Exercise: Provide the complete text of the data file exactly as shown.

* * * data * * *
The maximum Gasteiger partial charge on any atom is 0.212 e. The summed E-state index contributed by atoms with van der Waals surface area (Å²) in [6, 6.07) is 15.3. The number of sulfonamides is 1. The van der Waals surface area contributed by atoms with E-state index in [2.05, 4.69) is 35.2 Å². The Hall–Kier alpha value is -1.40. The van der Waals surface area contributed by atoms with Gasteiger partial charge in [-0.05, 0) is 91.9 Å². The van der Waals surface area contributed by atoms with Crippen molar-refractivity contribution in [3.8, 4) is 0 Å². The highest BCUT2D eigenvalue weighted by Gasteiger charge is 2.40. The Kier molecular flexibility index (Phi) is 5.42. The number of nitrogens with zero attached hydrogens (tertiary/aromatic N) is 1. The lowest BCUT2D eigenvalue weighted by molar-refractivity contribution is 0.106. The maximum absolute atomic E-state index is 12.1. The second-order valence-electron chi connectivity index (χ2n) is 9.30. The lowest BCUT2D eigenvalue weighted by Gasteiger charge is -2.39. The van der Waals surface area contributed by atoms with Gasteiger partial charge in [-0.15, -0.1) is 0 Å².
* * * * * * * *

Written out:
The maximum Gasteiger partial charge on any atom is 0.212 e. The summed E-state index contributed by atoms with van der Waals surface area (Å²) in [6, 6.07) is 15.3. The number of sulfonamides is 1. The van der Waals surface area contributed by atoms with E-state index in [2.05, 4.69) is 35.2 Å². The Hall–Kier alpha value is -1.40. The van der Waals surface area contributed by atoms with Gasteiger partial charge in [-0.05, 0) is 91.9 Å². The van der Waals surface area contributed by atoms with Crippen molar-refractivity contribution in [3.8, 4) is 0 Å². The highest BCUT2D eigenvalue weighted by Gasteiger charge is 2.40. The Kier molecular flexibility index (Phi) is 5.42. The number of nitrogens with zero attached hydrogens (tertiary/aromatic N) is 1. The lowest BCUT2D eigenvalue weighted by molar-refractivity contribution is 0.106. The maximum absolute atomic E-state index is 12.1. The second-order valence-electron chi connectivity index (χ2n) is 9.30. The lowest BCUT2D eigenvalue weighted by Gasteiger charge is -2.39. The van der Waals surface area contributed by atoms with Gasteiger partial charge in [-0.15, -0.1) is 0 Å².